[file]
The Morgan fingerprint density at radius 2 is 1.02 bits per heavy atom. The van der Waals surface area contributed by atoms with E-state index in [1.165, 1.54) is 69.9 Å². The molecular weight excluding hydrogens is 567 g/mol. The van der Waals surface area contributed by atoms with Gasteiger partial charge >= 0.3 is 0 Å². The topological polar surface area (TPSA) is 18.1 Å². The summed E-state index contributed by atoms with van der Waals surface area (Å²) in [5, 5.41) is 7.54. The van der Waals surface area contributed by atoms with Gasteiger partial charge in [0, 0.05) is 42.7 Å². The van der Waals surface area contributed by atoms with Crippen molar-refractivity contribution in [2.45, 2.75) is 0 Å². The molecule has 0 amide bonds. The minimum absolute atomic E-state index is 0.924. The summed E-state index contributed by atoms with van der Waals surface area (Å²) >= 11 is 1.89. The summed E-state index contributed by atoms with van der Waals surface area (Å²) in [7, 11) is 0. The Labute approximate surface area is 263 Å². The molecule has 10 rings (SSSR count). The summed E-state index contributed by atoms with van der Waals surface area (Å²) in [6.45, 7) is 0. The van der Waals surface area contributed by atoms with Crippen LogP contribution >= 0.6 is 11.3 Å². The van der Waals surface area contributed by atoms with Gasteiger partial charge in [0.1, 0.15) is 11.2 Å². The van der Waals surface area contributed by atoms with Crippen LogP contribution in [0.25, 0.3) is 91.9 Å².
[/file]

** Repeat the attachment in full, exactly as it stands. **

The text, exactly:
The Morgan fingerprint density at radius 2 is 1.02 bits per heavy atom. The van der Waals surface area contributed by atoms with E-state index in [1.165, 1.54) is 69.9 Å². The molecular weight excluding hydrogens is 567 g/mol. The van der Waals surface area contributed by atoms with Gasteiger partial charge >= 0.3 is 0 Å². The topological polar surface area (TPSA) is 18.1 Å². The summed E-state index contributed by atoms with van der Waals surface area (Å²) in [5, 5.41) is 7.54. The van der Waals surface area contributed by atoms with Gasteiger partial charge in [0, 0.05) is 42.7 Å². The van der Waals surface area contributed by atoms with Crippen molar-refractivity contribution in [2.45, 2.75) is 0 Å². The molecule has 0 amide bonds. The minimum absolute atomic E-state index is 0.924. The summed E-state index contributed by atoms with van der Waals surface area (Å²) >= 11 is 1.89. The summed E-state index contributed by atoms with van der Waals surface area (Å²) in [7, 11) is 0. The Labute approximate surface area is 263 Å². The molecule has 10 rings (SSSR count). The summed E-state index contributed by atoms with van der Waals surface area (Å²) in [6.45, 7) is 0. The van der Waals surface area contributed by atoms with Crippen LogP contribution >= 0.6 is 11.3 Å². The van der Waals surface area contributed by atoms with Gasteiger partial charge in [0.1, 0.15) is 11.2 Å². The van der Waals surface area contributed by atoms with Crippen LogP contribution in [0.25, 0.3) is 91.9 Å².